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Justice Stanley Feldman (Ret.) Of The Arizona Supreme Court -- Author of Morris -- Provides Comment
[Disclosure: I, along with two colleagues, filed an amicus brief with the Pennsylvania Supreme Court, in Babcock & Wilcox Company v. American Nuclear Insurers, on behalf of an insurance industry trade association, in support of ANI’s position.]
Barring something very unusual, it is a simple matter to figure out which party was the winner after reading a judicial opinion. On its face, that certainly applies to the Pennsylvania Supreme Court’s recent decision in The Babcock & Wilcox Company v. American Nuclear Insurers, 2 WAP 2014 (July 21, 2015), [subscribers can access an enhanced version of this opinion: lexis.com | Lexis Advance], where the court reinstated a multi-million dollar jury verdict in favor of B&W, concerning coverage for injuries and damages allegedly caused by emissions from its nuclear facilities.
But despite how easy it seems to identify the winner and loser in B&W, every so often judicial opinions can resemble a fun house mirror. This is one of those times. Yes ANI suffered a significant loss. But when the fat lady sings on B&W, it will go down as a case that provided significant benefits for insurers as a whole. B&W is a very complex and protracted case -- spanning two decades. Mercifully I can explain why I believe that insurers were the winners without any need to discuss its specifics.
My opinion concerning the score in B&W stands in contrast to that of a recent Commentary in Law360 that saw it differently. That Commentary concluded that “[t]he Pennsylvania Supreme Court fashioned a new and dramatic rule favoring policyholders and harming insurers and it did so while openly disregarding clear policy language.”
The Supreme Court in B&W succinctly, and conveniently, described the issue in the opening paragraph: “We granted review to consider an issue of first impression regarding whether an insured forfeits insurance coverage by settling a tort claim without the consent of its insurer [for $80 million], when the insurer defends the insured subject to a reservation of rights [to the tune of $40 million], asserting that the claims may not be covered by the policy.”
The court, just as succinctly and conveniently, provided the answer in the last paragraph: “In this case, after an extensive trial where the jury was presented with voluminous evidence relating to the strength of the underlying action and the settlement offer, the jury determined that the settlement was ‘fair and reasonable from the perspective of a reasonably prudent person in the same position of [Insureds] and in light of the totality of the circumstances,’ a standard which we adopt herein as the proper standard to apply in a reservation of rights case where an insured settles following the insurers' refusal to consent to settlement. We conclude that the Superior Court erred by requiring an insured to demonstrate bad faith when the insured accepts a settlement offer in a reservation of rights case.”
The reason why B&W can be explained, without needing to discuss the case itself, is because the test that the Supreme Court adopted, for the handling of insurer-provided defenses under a reservation of rights, applies in ALL cases – even if they bear no resemblance to B&W. That is also at the heart of why the case is so significant – it has across the board applicability. Many coverage cases are important – but have the ability to be influential only in the context of certain limited factual or policy scenarios. B&W, however, will be a cloud that hangs over every case being defended under a reservation of rights—regardless of the nature of the facts and coverage issues. To put it another way, B&W isn’t some pollution exclusion case that, while fascinating, has no relevance until the next time someone claims that their apartment smells like pastrami on account of the deli next door.
The story of B&W is that the Pennsylvania high court adopted a variation of the Arizona Supreme Court’s decision in United States Auto Ass’n. v. Morris, 741 P.2d 246 (Ariz. 1987), [subscribers can access an enhanced version of this opinion: lexis.com | Lexis Advance]. This nearly 30 year old decision was written by Justice Stanley Feldman (Ret.). The word Morris appears in the B&W opinion 41 times. You know what they say about imitation. So I reached out to Justice Feldman to ask him about the Pennsylvania Supreme Court’s flattery. His Honor -- now with the Arizona law firm of Haralson, Miller, Pitt, Feldman & McAnally -- was kind enough to provide with me his thoughts. I’ll get to those in a bit. [I also had the privilege of interviewing Justice Feldman in the July 16, 2014 issue of Coverage Opinions.]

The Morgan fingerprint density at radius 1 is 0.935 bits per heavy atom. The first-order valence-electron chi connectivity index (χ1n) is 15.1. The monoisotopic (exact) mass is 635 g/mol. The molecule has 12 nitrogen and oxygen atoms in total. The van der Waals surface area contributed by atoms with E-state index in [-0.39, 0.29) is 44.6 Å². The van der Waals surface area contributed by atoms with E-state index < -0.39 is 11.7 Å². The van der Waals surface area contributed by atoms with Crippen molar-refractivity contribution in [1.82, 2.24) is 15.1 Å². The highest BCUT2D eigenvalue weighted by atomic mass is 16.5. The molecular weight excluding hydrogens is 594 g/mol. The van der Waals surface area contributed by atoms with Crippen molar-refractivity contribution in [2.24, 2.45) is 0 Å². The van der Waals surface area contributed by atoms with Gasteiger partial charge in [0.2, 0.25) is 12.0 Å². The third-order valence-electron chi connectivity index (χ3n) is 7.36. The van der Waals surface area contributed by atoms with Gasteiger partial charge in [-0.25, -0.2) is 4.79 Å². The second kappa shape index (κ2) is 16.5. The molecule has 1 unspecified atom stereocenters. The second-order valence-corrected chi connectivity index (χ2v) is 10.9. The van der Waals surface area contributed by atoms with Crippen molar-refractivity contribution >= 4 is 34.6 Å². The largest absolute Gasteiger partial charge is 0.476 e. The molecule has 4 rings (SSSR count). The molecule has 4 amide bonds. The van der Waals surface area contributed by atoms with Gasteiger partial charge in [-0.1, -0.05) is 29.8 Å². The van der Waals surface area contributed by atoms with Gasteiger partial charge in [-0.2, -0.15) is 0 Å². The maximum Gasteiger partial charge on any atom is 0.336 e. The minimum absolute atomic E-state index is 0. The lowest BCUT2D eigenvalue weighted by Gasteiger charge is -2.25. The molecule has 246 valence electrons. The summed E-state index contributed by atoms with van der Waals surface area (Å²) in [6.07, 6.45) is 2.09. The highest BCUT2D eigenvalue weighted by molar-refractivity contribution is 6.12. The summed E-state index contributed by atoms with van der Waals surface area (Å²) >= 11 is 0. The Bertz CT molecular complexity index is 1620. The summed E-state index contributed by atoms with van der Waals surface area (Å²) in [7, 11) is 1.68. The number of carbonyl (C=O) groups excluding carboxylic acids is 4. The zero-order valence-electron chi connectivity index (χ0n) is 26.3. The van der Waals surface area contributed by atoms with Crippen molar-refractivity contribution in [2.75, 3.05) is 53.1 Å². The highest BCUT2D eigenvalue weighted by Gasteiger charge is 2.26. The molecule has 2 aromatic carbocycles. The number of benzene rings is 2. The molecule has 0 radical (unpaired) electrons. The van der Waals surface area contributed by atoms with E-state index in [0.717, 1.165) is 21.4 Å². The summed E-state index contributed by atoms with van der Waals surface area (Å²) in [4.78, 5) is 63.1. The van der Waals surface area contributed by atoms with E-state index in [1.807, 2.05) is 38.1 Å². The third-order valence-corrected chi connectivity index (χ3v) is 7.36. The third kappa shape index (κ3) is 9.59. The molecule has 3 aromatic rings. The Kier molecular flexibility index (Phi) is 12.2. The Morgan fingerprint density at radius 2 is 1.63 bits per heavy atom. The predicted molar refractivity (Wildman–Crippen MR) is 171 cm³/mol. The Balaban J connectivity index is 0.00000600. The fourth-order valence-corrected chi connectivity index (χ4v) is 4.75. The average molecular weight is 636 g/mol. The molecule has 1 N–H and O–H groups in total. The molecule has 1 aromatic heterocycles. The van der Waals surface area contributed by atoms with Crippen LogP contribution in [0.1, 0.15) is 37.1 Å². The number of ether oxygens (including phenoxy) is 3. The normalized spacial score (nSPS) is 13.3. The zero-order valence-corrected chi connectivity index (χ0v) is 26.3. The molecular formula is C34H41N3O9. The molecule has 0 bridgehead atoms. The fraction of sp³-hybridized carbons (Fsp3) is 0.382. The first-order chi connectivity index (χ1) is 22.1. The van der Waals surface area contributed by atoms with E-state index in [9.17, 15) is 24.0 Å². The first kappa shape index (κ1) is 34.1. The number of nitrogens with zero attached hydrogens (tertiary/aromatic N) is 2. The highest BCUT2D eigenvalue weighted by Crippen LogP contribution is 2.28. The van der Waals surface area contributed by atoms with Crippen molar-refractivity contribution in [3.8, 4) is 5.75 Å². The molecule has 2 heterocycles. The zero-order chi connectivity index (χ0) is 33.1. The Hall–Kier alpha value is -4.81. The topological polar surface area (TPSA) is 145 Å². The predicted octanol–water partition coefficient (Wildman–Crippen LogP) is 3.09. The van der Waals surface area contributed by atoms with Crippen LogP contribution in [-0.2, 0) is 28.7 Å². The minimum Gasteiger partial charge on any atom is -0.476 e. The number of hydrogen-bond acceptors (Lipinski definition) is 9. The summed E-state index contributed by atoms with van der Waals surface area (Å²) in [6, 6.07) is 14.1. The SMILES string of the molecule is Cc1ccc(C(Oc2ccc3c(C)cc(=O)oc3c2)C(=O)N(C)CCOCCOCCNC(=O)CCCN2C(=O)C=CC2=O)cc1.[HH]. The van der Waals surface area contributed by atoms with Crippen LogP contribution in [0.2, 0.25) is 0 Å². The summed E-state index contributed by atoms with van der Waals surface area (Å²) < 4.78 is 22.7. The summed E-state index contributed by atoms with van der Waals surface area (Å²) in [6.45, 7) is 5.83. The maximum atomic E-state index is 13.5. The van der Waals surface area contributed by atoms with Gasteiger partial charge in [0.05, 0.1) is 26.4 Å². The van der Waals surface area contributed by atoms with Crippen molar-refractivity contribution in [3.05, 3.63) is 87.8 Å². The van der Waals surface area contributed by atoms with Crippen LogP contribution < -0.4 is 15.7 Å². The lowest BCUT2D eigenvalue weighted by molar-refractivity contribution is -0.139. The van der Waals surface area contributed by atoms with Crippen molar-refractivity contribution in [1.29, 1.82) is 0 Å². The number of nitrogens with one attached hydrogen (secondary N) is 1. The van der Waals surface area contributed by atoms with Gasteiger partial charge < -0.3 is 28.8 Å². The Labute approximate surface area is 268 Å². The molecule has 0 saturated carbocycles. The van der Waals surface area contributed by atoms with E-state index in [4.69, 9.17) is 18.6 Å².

The Pennsylvania Supreme Court described the Morris decision in terms of the insured’s characterization: “As noted, we granted review to consider as an issue of first impression whether an insured forfeits the right to insurance coverage when it settles a lawsuit without the insurer’s consent, where the insurer has defended the suit subject to a reservation of rights. Insureds advocate adopting the Morris fair and reasonable standard. They contend that when an insurer defends subject to a reservation of rights, an insured must be able to protect itself from the potential of an adverse and uninsured decision in the underlying tort case, if the insurer is ultimately deemed correct in concluding that the policy does not cover the claim. Further, Insureds claim that the insurer in a reservation of rights scenario is ‘in the attractive position of being able to avoid exposure either because the insured prevails at trial or because the insurer’s coverage defense is successfully asserted[.]’ Insureds contend that the Morris fair and reasonable standard provides protection for the insured by allowing the insured to accept settlement, while still preserving the insurer’s rights to contest coverage, challenge the fairness and reasonableness of the settlement including whether it resulted from fraud or collusion, and maintain control over other aspects of the defense including the choice of counsel and the defense strategy prior to settlement.”While Justice Feldman of course could not disclose any of the Arizona high court’s discussion that led to the Morris decision, he did share with me his own thinking behind it: “[T]hink of the serious plight of an insured who has purchased indemnity along with the right to a defense and been told that the most important part of the purchase may not be performed. True, the insured can let the insurer manage the tort defense and wait for the end of the case to find out whether he will be indemnified. But the worse the result, the more likely the coverage issue will be litigated.” But Justice Feldman was not unaware that it is a two-way street and insurers also have interests with entitlement to protection. To Justice Feldman the answer to this push and pull was a balancing of interests: “To me, Morris seems like the fairest answer to both insurer and insured. The insured is free to try to come to a reasonable settlement of the claim. The insurer will not be liable for the Morris settlement if the court finds it was unreasonable, collusive, or fraudulent, and will not be prejudiced in its attempt to show that coverage did not exist and that the reservation of rights was therefore proper.” Besides this practical rationale for his crafting of the rules in Morris, Justice Feldman also described a more legalistic basis: “In all fairness, why should an insurer that erroneously refuses to acknowledge its duty to indemnify be entitled to control the defense and possible settlement of the case? [W]hy shouldn’t the failure to acknowledge the obligation to indemnify be considered an anticipatory breach prohibiting the insurer from later attempting to avoid the coverage that had existed by claiming that the Morris agreement was a violation of the cooperation clause? I am aware of the criticism in some of the treatises that the Morris doctrine violates the contractual agreement between the parties. But the anticipatory breach point refutes that position. Anyhow, there is not policy language that gives the insurer the simultaneous right to refuse to acknowledge the duty to indemnify while at the same time retaining the right to control the defense. Also Babcock & Wilcox is a very unusual case; in the vast majority of cases the reservation of rights letter places the insured in the position which is both dangerous and untenable. The insured has lost control of the defense and at the same time is not assured of indemnification. And in the great majority of cases is probably unaware of the danger this presents.” A look at how the Pennsylvania Supreme Court’s adoption of Morris may play out makes it easy to see the benefits that B&W affords to insurers.